The field of cardiac electrophysiology was ushered in with the development of the electrocardiogram (ECG) by Einthoven at the turn of the twentieth century. The recording of cellular membrane currents revealed that the body surface ECG is the timed sum of the cellular action potentials in the atria and ventricles. In the late 1960s, the development of intracavitary recording, in particular the ability to record His bundle electrograms with programmed stimulation of the heart, marked the beginning of contemporary clinical electrophysiology. Adoption of radio frequency technology to ablate cardiac tissue in the early 1990s heralded the birth of interventional cardiac electrophysiology.
The clinical problem of sudden death caused by ventricular arrhythmias, most commonly in the setting of coronary obstruction, was recognized as early as the late nineteenth century. The problem was vexing and led to the development of pharmacologic and nonpharmacologic therapies, including transthoracic defibrillators, cardiac massage, and, most recently, implantable defibrillators. Over time the limitations of antiarrhythmic drug therapy have been highlighted repeatedly in clinical trials, and now ablation and devices are first-line therapy for a number of cardiac arrhythmias.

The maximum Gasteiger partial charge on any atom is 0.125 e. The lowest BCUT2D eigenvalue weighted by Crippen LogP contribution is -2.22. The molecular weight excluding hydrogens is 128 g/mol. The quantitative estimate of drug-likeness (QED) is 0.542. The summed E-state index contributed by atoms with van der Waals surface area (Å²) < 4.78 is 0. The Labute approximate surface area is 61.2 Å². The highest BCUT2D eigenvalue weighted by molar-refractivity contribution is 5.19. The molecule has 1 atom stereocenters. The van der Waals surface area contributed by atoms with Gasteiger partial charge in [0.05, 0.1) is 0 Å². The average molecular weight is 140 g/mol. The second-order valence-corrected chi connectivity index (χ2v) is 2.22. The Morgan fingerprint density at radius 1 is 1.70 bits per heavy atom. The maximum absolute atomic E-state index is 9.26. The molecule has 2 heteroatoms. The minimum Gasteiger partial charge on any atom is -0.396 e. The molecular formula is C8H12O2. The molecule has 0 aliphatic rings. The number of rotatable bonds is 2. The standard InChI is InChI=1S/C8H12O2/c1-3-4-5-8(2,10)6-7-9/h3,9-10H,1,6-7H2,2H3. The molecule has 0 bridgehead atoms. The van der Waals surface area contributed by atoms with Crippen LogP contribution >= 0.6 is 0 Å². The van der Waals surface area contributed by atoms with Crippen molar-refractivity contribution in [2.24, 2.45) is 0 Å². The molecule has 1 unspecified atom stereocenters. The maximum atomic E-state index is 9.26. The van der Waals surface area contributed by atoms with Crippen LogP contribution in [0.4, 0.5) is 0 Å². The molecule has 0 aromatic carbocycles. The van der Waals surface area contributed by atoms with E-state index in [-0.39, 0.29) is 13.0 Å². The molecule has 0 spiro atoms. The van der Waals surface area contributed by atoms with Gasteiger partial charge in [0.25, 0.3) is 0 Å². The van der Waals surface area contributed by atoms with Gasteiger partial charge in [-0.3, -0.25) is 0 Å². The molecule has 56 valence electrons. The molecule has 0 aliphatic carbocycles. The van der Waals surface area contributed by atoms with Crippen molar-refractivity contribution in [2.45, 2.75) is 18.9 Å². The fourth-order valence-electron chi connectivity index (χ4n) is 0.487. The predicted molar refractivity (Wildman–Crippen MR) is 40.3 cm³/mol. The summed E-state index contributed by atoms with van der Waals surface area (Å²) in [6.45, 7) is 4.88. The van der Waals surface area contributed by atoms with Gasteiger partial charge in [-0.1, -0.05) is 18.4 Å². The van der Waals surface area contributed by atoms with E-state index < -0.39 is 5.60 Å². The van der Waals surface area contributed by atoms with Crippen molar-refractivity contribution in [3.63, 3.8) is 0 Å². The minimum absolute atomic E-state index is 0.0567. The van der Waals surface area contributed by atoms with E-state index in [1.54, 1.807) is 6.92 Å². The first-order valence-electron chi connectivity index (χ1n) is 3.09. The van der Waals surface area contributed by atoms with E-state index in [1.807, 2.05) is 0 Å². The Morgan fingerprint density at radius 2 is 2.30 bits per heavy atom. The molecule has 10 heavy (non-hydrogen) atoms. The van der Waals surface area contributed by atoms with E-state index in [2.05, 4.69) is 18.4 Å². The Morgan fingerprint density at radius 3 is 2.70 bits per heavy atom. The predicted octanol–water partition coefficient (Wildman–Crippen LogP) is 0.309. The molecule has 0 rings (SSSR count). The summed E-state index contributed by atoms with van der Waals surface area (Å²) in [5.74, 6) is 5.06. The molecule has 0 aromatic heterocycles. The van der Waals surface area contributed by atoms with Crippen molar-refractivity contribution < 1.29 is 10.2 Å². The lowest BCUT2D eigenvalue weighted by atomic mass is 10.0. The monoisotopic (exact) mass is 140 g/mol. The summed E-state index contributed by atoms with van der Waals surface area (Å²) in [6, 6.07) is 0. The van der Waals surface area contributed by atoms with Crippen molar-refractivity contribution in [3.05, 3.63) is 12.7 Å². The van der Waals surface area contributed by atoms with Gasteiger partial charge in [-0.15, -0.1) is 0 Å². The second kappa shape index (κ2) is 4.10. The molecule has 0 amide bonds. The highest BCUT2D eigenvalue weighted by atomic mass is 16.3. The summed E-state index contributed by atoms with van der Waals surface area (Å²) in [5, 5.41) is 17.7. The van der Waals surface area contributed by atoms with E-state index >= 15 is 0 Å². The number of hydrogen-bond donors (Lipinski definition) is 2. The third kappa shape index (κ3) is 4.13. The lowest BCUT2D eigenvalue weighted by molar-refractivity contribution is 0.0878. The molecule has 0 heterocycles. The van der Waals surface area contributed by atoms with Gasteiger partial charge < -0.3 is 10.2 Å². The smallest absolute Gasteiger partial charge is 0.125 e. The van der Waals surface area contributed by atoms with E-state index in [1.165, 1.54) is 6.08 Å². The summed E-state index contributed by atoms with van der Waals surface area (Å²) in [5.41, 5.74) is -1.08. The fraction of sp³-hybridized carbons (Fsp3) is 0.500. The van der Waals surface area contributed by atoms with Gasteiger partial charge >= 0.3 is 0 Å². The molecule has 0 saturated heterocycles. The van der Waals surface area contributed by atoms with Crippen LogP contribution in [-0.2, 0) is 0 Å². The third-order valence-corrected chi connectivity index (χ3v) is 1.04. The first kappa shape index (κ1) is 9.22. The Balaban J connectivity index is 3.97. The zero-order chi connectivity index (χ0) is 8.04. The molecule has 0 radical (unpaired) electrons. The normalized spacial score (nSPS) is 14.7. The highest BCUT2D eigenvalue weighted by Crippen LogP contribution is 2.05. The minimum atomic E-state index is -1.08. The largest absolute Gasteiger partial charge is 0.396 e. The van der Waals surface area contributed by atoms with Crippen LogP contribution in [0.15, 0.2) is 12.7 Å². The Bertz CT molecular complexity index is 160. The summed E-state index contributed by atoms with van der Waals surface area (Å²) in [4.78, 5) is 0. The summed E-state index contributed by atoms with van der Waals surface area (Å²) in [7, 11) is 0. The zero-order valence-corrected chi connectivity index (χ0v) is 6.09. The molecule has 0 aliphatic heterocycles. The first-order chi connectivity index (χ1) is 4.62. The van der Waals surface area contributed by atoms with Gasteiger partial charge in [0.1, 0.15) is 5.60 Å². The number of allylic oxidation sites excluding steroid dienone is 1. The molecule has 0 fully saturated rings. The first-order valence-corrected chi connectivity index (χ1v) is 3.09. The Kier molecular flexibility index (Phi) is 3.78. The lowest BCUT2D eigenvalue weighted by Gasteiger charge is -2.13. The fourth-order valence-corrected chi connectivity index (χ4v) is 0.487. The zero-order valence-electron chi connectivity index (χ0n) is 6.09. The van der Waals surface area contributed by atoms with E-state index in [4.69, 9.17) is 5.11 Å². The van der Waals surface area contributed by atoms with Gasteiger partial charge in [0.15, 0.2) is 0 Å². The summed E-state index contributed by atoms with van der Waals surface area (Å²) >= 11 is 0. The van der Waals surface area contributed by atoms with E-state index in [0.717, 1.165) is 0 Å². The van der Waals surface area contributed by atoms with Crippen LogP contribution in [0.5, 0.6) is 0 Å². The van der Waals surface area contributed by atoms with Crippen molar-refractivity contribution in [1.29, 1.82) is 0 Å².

In the last two decades, the genetic basis of a number of heritable arrhythmias has been elucidated, revealing important insights into the mechanisms not only of these rare arrhythmias but also of similar rhythm disturbances observed in more common forms of heart disease.
The normal cardiac impulse is generated by pacemaker cells in the sinoatrial node situated at the junction of the right atrium and the superior vena cava (see Fig. 228-1). This impulse is transmitted slowly through nodal tissue to the anatomically complex atria, where it is conducted more rapidly to the atrioventricular node (AVN), inscribing the P wave of the ECG (see Fig. 228-2). There is a perceptible delay in conduction through the anatomically and functionally heterogeneous AVN. The time needed for activation of the atria and the AVN delay is represented as the PR interval of the ECG. The AVN is the only electrical connection between the atria and the ventricles in the normal heart. The electrical impulse emerges from the AVN and is transmitted to the His-Purkinje system, specifically the common bundle of His, then the left and right bundle branches, and then to the Purkinje network, facilitating activation of ventricular muscle. In normal circumstances, the ventricles are activated rapidly in a well-defined fashion that is determined by the course of the Purkinje network, and this inscribes the QRS complex (see Fig. 228-2). Recovery of electrical excitability occurs more slowly and is governed by the time of activation and duration of regional action potentials. The relative brevity of epicardial action potentials in the ventricle results in repolarization that occurs first on the epicardial surface and then proceeds to the endocardium, which inscribes a T wave normally of the same polarity as the QRS complex. The duration of activation and recovery is determined by the action potential duration represented on the body surface ECG by the QT interval (see Fig. 228-2).